By now, everyone’s calendar should have a big red circle around the date of May 25, 2018, when the General Data Protection Regulation (GDPR) goes into effect. And with 12 months to go, there is still just enough time to complete GDPR readiness projects ahead of the enforcement date.
I’ve posited loud and often that martech writ large will be uniquely impacted by the regulation, and I’m cautiously optimistic that the innovators in this critical sector will set the tone for the rest of the digital industry with their own GDPR compliance efforts.
Martech’s place in the GDPR
Martech underpins the entire digital economy, driving critical advertising revenue vital to many organizations, and it is responsible for millions of jobs in both the EU and the US. All of this is possible when data is collected and used the proper way, but for all of this to continue, the sector must up its game and make sure it can comply with the GDPR.
The regulation applies to any organization processing the data of EU citizens, and as one of the most prescriptive privacy laws in existence, it will become the de facto global standard to which international businesses will need to conform. Martech should embrace the GDPR as a once-in-a-generation opportunity. Those companies that do will thrive. Those that don’t won’t survive. It’s as binary as that.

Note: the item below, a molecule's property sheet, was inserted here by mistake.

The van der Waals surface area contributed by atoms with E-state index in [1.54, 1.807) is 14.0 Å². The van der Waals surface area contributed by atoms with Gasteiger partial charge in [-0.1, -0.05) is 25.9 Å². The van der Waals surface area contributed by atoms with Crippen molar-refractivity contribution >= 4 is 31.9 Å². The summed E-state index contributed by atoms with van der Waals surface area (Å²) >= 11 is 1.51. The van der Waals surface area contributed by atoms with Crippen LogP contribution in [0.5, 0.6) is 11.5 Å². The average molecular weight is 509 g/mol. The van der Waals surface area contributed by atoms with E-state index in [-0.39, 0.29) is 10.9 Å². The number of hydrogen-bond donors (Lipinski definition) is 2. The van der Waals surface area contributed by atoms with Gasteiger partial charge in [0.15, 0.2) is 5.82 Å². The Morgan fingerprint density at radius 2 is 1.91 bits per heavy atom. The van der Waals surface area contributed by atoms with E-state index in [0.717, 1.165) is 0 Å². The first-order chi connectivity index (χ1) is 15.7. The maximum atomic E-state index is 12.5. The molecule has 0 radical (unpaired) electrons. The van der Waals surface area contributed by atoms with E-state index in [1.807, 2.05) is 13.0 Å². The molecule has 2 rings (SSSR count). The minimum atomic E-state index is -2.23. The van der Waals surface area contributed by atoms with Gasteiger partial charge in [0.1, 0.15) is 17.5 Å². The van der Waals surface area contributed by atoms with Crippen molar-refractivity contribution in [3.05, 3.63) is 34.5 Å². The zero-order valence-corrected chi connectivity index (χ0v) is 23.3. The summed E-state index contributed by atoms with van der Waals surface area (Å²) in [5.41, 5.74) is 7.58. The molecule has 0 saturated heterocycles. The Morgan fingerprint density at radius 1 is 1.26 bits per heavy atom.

A shifting publisher-provider dynamic
The market is shifting in preparation for the regulation. A number of large publishers are currently establishing digital governance programs that require all martech companies operating on their sites or serving their ads to comply with the GDPR, and I’m already seeing contractual revisions to this effect. Where these prominent publishers lead, others will soon follow — and this trend will spread across the martech industry, becoming a standard cost of doing business.
If publishers demand their partners — and any downstream intermediaries pulled onto the publisher site — contract that they are in compliance with the GDPR, this translates as a new tax on martech in the form of added internal compliance costs. Companies will need to undertake their own internal privacy impact assessments, perform regular data protection reviews, understand and control all the data they collect and have a designated Data Protection Officer (DPO) to make sure good GDPR hygiene is practiced.
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